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In his book The Complete Guide to Natural Healing, Tom Monte states that humans were built to walk. Walking is a wonderful exercise that doesn’t feel like work and is free. A half hour’s worth of walking conditions the entire body by exercising the muscles, heart, and respiratory and circulatory systems. It also provides perspective while you walk off tension, or can provide time to catch up with a friend or partner if she or he is walking with you.

Have you been hesitating in starting a new exercise regime? No need. Just go for a thirty minute walk, every day if possible. Make it the first step in your new attitude toward exercise.



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Sauteed Apples

This recipe from Sally Fallon’s Nourishing Traditions uses no sweeteners other than the fruit itself. It’s not low calorie (it’s a dessert!), but has no refined sugars and is delicious and easy to prepare.


6 apples (or pears), peeled and cut into chunks

4 tablespoons butter


In a heavy skillet, saute the apples (or pears) in butter until golden. Serve with real whipped cream. Serves 4.


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According to Sally Fallon, author of Nourishing Traditions, natural sweeteners are products in which the nutrients have not been removed or may be more concentrated due to boiling down. Below is a list of natural sweeteners to use in place of refined sugars like table sugar and and high fructose corn syrup.

Raw Honey: Honey that has not been heated over 117 degrees is loaded with amylase, which is an enzyme that digests carbohydrates. The presence of amylase makes honey the perfect sweetener with grains, like toast or oatmeal, since it helps digest the carbohydrates in the grains. Raw honey also has all the nutrients found in plant pollens. Honey does not upset blood glucose levels as severely as refined sugar.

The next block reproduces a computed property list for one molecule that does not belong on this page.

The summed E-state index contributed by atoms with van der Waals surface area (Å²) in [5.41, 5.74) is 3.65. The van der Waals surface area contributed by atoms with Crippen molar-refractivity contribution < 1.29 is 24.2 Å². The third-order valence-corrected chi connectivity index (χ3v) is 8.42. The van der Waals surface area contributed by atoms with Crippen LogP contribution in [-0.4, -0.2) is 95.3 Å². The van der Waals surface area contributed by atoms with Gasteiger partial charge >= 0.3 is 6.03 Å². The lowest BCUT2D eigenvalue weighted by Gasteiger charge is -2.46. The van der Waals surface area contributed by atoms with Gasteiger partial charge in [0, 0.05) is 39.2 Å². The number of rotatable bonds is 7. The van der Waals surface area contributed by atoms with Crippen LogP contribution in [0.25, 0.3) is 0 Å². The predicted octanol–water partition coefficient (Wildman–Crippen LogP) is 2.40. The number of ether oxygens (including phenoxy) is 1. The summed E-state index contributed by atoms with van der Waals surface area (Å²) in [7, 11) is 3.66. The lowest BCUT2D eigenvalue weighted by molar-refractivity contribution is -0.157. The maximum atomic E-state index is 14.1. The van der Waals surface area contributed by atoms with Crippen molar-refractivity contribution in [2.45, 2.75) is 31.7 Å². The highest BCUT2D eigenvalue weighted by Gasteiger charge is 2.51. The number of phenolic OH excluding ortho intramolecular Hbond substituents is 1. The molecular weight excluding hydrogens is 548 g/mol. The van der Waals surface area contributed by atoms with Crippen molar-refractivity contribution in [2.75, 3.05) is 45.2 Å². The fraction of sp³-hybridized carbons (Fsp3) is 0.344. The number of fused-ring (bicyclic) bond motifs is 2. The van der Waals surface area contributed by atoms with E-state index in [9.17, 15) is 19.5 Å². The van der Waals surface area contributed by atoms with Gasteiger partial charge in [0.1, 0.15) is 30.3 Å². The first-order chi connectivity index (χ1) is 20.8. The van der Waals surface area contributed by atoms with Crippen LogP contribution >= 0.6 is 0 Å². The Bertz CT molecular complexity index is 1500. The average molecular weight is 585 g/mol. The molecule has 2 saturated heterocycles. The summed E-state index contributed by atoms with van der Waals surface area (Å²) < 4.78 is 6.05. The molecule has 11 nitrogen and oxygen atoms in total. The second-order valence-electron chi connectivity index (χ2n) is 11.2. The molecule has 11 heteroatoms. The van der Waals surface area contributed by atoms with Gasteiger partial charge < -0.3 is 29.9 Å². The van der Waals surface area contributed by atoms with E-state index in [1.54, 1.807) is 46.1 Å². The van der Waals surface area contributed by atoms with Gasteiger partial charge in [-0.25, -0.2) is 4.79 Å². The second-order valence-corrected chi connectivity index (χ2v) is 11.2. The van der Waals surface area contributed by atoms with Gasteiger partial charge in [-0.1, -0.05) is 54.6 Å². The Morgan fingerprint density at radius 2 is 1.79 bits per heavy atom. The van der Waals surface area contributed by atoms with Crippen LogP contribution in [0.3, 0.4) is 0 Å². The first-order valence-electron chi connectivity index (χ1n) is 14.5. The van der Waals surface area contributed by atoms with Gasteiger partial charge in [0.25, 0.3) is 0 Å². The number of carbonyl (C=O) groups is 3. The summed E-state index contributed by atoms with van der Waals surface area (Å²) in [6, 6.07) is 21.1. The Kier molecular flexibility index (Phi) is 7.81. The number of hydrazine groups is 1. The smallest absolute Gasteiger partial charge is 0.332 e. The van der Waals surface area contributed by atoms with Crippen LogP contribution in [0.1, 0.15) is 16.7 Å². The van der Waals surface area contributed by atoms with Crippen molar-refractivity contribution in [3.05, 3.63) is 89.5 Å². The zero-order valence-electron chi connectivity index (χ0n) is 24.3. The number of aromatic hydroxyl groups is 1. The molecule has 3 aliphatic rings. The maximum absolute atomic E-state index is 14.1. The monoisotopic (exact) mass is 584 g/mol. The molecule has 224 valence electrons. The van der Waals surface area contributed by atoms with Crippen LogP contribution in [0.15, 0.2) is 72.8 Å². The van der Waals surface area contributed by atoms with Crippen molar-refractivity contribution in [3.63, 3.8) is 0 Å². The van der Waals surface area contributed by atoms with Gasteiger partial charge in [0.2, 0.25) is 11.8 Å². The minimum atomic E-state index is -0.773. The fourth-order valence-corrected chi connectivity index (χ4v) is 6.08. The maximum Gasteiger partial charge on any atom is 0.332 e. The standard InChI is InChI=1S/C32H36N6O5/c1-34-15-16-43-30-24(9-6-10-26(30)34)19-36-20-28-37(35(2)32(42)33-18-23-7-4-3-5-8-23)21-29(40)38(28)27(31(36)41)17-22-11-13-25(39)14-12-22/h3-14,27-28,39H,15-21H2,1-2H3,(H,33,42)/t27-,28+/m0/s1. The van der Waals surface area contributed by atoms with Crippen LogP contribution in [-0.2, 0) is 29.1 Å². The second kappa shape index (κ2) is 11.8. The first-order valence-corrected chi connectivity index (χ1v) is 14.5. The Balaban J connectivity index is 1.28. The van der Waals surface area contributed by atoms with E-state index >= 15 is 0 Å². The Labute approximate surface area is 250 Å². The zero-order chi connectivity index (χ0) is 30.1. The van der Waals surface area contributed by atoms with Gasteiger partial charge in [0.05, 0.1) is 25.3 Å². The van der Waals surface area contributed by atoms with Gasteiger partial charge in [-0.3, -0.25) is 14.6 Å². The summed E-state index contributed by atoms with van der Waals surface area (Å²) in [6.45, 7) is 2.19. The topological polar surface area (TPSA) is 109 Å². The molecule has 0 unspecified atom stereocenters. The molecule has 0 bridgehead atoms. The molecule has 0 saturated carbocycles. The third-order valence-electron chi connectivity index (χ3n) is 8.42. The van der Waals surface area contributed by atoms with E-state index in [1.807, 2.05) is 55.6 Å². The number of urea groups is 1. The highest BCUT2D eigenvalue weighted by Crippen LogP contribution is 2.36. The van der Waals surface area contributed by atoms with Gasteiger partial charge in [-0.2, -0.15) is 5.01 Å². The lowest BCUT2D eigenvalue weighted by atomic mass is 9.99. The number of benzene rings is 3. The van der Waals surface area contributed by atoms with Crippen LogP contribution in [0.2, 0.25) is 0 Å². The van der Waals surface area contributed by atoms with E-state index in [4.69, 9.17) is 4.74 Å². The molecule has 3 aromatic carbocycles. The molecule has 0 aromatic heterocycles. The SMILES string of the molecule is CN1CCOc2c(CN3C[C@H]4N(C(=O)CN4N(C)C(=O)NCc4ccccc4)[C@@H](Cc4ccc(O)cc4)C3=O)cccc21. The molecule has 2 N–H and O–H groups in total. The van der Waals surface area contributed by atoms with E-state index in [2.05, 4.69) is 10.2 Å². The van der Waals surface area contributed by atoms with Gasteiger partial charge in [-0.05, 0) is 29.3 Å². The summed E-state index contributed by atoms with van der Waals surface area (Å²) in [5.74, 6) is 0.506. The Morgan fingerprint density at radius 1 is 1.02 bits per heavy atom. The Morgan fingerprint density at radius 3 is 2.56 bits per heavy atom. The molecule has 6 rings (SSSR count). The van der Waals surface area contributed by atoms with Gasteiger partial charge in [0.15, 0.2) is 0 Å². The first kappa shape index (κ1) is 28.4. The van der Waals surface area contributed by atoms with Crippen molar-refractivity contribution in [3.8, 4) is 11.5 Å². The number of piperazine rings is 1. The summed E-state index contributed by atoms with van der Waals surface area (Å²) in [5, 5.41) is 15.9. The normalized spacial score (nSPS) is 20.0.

Maple Syrup is rich in trace minerals. Make sure you buy real maple syrup as much of the syrup you see in the grocery store is actually corn syrup with maple flavoring. It can be used successfully in baked goods such as muffins and pancakes.

Stevia is a sweet powder made from an herb and can generally be used by those who are sensitive even to natural sweeteners. A little goes a long way, so don’t use too much. It doesn’t add bulk to a recipe, so it is difficult to use in baked goods, but it is ideal for salad dressings, whipped cream, and your morning coffee or tea. One brand readily available at most grocery stores is Truvia.

Agave nectar is made from the agave plant. Unlike honey and maple syrup, it has a very mild flavor, more like refined sugar and it has a low glycemic index. It is great for sweetening beverages as it dissolves even in cold food and drinks. I like Madhava Agave Nectar.

Enjoy the sweet part of life.


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Here’s an interesting article about the amount of calories that we DRINK in our coffee-like, mocha, frappe, whatever beverages: http://tinyurl.com/y8j59dw.

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Welcome to The Daily Balance, my blog to provide you with simple tips and information for good nutrition and healthy lifestyle choices. To learn more about me, visit www.thenourishingbalance.com.

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